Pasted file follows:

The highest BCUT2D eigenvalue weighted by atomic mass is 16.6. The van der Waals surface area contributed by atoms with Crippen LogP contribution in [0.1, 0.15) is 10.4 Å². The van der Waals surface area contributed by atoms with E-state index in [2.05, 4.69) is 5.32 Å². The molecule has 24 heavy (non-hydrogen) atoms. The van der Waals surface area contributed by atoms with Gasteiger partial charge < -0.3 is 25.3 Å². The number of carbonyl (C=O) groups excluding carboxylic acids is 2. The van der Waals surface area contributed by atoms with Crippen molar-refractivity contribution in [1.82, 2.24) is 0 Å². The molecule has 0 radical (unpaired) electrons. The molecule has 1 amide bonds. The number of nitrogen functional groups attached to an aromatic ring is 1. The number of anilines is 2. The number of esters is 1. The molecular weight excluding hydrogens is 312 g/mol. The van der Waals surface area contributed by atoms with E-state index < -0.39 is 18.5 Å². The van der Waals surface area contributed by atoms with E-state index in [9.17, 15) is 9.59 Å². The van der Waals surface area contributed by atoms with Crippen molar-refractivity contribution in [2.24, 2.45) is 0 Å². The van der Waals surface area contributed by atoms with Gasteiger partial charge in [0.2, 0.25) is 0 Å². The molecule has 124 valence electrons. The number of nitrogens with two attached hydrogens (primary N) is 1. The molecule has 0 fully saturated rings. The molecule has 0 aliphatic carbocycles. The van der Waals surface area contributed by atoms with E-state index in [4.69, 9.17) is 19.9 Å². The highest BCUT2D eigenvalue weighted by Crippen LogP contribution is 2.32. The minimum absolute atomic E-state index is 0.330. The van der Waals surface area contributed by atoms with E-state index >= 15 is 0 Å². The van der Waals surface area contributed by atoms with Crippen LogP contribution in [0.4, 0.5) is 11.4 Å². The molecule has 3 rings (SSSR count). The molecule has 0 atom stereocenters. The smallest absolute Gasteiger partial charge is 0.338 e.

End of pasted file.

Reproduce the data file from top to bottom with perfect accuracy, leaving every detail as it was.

The highest BCUT2D eigenvalue weighted by atomic mass is 16.6. The van der Waals surface area contributed by atoms with Crippen LogP contribution in [0.1, 0.15) is 10.4 Å². The van der Waals surface area contributed by atoms with E-state index in [2.05, 4.69) is 5.32 Å². The molecule has 24 heavy (non-hydrogen) atoms. The van der Waals surface area contributed by atoms with Gasteiger partial charge < -0.3 is 25.3 Å². The number of carbonyl (C=O) groups excluding carboxylic acids is 2. The van der Waals surface area contributed by atoms with Crippen molar-refractivity contribution in [1.82, 2.24) is 0 Å². The molecule has 0 radical (unpaired) electrons. The molecule has 1 amide bonds. The number of nitrogen functional groups attached to an aromatic ring is 1. The number of anilines is 2. The number of esters is 1. The molecular weight excluding hydrogens is 312 g/mol. The van der Waals surface area contributed by atoms with E-state index < -0.39 is 18.5 Å². The van der Waals surface area contributed by atoms with E-state index in [9.17, 15) is 9.59 Å². The van der Waals surface area contributed by atoms with Crippen molar-refractivity contribution in [2.24, 2.45) is 0 Å². The van der Waals surface area contributed by atoms with Gasteiger partial charge in [0.2, 0.25) is 0 Å². The molecule has 124 valence electrons. The number of nitrogens with two attached hydrogens (primary N) is 1. The molecule has 0 fully saturated rings. The molecule has 0 aliphatic carbocycles. The van der Waals surface area contributed by atoms with E-state index in [4.69, 9.17) is 19.9 Å². The highest BCUT2D eigenvalue weighted by Crippen LogP contribution is 2.32. The minimum absolute atomic E-state index is 0.330. The van der Waals surface area contributed by atoms with E-state index >= 15 is 0 Å². The van der Waals surface area contributed by atoms with Crippen LogP contribution in [0.4, 0.5) is 11.4 Å². The molecule has 3 rings (SSSR count). The molecule has 0 atom stereocenters. The smallest absolute Gasteiger partial charge is 0.338 e.